Simon Căbulea May
Florida State University
I argue that some instances of constitutional religious establishment can be consistent with an expressivist interpretation of democratic legitimacy. Whether official religious endorsements disparage or exclude religious minorities depends on a number of contextual considerations, including the philosophical content of the religion in question, the attitudes of the majority, and the underlying purpose of the official status of the religious doctrine.
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DOI 10.1080/13698230.2012.651020
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References found in this work BETA

Political Liberalism.John Rawls - 1993 - Columbia University Press.
Political Liberalism.J. Rawls - 1995 - Tijdschrift Voor Filosofie 57 (3):596-598.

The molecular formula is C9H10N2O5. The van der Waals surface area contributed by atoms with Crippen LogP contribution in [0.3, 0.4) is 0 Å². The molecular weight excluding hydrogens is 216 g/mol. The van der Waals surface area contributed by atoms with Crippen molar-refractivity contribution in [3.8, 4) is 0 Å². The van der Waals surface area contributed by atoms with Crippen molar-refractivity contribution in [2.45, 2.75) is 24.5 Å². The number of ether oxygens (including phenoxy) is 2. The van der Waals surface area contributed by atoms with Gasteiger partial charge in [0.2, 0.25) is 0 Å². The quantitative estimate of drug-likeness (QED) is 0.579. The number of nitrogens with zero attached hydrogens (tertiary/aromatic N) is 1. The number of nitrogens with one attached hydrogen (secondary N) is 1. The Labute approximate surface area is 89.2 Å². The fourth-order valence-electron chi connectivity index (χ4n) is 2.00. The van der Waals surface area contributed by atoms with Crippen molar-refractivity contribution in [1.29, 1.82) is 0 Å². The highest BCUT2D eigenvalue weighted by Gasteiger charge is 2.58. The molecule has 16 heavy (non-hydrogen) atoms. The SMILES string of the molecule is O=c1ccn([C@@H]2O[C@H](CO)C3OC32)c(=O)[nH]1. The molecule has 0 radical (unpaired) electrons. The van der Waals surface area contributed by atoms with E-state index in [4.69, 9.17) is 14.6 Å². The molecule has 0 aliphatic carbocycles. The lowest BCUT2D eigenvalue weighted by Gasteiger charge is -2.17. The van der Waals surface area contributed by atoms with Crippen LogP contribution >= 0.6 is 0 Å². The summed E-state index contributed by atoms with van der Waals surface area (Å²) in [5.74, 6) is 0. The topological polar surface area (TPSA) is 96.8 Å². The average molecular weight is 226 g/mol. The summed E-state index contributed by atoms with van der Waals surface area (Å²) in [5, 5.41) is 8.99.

Women and Human Development.Martha C. Nussbaum - 2003 - Mind 112 (446):372-375.
Justification and Legitimacy.A. John Simmons - 1999 - Ethics 109 (4):739-771.

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Citations of this work BETA

Interactive Justice and Democratic Authority.Simon C. May - 2019 - Critical Review of International Social and Political Philosophy 22 (4):459-465.
Is Epistemic Accessibility Enough? Same-Sex Marriage, Tradition, and the Bible.Aurélia Bardon - 2020 - Critical Review of International Social and Political Philosophy 23 (1):21-35.

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